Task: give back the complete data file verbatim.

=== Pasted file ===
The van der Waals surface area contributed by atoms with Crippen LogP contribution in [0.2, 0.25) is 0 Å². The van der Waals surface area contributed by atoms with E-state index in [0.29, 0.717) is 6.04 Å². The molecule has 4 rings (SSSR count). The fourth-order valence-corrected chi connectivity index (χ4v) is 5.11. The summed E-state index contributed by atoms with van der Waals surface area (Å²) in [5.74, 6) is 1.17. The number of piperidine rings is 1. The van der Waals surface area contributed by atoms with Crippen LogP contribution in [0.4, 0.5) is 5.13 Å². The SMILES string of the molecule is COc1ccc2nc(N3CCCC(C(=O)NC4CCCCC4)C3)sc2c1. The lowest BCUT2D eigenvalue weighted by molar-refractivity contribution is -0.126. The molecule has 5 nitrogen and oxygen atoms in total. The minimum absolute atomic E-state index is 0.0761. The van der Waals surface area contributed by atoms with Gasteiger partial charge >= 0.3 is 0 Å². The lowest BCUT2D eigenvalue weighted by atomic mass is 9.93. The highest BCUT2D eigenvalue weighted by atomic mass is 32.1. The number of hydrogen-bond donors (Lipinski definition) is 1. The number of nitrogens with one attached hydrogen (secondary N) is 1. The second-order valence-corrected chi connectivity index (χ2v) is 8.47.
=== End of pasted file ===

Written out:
The van der Waals surface area contributed by atoms with Crippen LogP contribution in [0.2, 0.25) is 0 Å². The van der Waals surface area contributed by atoms with E-state index in [0.29, 0.717) is 6.04 Å². The molecule has 4 rings (SSSR count). The fourth-order valence-corrected chi connectivity index (χ4v) is 5.11. The summed E-state index contributed by atoms with van der Waals surface area (Å²) in [5.74, 6) is 1.17. The number of piperidine rings is 1. The van der Waals surface area contributed by atoms with Crippen LogP contribution in [0.4, 0.5) is 5.13 Å². The SMILES string of the molecule is COc1ccc2nc(N3CCCC(C(=O)NC4CCCCC4)C3)sc2c1. The lowest BCUT2D eigenvalue weighted by molar-refractivity contribution is -0.126. The molecule has 5 nitrogen and oxygen atoms in total. The minimum absolute atomic E-state index is 0.0761. The van der Waals surface area contributed by atoms with Gasteiger partial charge >= 0.3 is 0 Å². The lowest BCUT2D eigenvalue weighted by atomic mass is 9.93. The highest BCUT2D eigenvalue weighted by atomic mass is 32.1. The number of hydrogen-bond donors (Lipinski definition) is 1. The number of nitrogens with one attached hydrogen (secondary N) is 1. The second-order valence-corrected chi connectivity index (χ2v) is 8.47.